American River Arson Suspect Says She Sets Fires As Cry For Help
Don't Miss This
- CHP Officers, Teacher Help Santa Deliver Presents To Boy Who Didn’t Get Visit Last Year
- Lawyer Allegedly Caught During Sexual Encounter With Jailed Inmate Fires Back
- Man Allegedly Sets Himself And Wife On Fire In Stockton
- Davis Teen Gets 52 Years To Life In Brutal Slaying Of Elderly Couple In Their Beds
- Caltrans May Pick Up The Tab For Your Car’s Pothole Damage
SACRAMENTO (CBS13) — An arson suspect accused of setting a fire on the American River Parkway spoke to CBS13.
This isn’t the first time Evangeline Deutsch has been accused of arson. She didn’t come right out and admit to starting Thursday’s fire, but she says she’s set fires in the past as a cry for help.
“On a whim, you just go and do something that is normally not you,” she said. “The fire was an expression of how angry I was, I couldn’t get any help to deal with that anger.”
Deutsch was also arrested back in 2010 for arson and is still on probation for that crime.
A witness told police on Thursday that they saw Deutsch standing over the flames just after a fire started near Highway 160 along the American River Parkway.
Investigators believe she could be responsible for other parkway fires this summer, including several in Rancho Cordova.
“There’s motivation by vandalism, thrill seekers, financial gain, intimidation, and there is also that psychological need to start fires,” said Asst. Fire Chief Scott Williams.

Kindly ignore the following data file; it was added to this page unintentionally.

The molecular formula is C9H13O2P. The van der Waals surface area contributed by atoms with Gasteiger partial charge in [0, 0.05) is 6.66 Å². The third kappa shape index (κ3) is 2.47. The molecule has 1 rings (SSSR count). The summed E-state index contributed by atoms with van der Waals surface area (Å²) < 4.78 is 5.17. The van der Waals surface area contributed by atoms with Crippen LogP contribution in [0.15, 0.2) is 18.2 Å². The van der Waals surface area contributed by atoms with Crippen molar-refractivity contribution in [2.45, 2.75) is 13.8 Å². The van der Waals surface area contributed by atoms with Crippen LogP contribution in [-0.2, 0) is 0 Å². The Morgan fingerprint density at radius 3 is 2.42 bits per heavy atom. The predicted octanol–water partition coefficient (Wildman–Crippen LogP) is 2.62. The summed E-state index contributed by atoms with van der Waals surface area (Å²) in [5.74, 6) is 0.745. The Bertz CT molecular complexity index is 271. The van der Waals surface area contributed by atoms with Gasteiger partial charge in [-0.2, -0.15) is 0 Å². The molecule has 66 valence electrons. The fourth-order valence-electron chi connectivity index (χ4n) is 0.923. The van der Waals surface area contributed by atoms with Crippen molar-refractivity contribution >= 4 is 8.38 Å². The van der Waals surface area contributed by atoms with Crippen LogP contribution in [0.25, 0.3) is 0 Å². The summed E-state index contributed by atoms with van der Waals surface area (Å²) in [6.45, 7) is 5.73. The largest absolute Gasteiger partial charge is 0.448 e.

After hearing about the CBS13 jailhouse interview with Deutsch, Williams says that need could be what motivates her.
He says arsonists usually start off on a smaller scale.
“Burning papers, burning things in trash cans, and they usually graduate to larger things like grass fires, house fires. You want to catch someone early before they get someone hurt.”
To get someone’s attention, to say, ‘Hey, I need help,’ Deutsch said. “’Cause if I verbally tell a person, they ignore it. It’s the only way to go, ‘Hey I’m serious, I need help.’”
She says she needs help, but doesn’t seem to care about the consequences of igniting the flames. When asked about the possibility of someone being injured by one of her fires, she said, “Then they deserved it.”
Williams says people like Deutsch need help, and if she’s convicted, hopefully she’ll get it.
“That’s one of the best things for her right now. Now that she’s in jail, hopefully her attorney will try and get some help for her.”
Investigators don’t know if she’s responsible for other fires. Witnesses have described a male suspect in some of those, so investigators think there could be multiple people starting fires.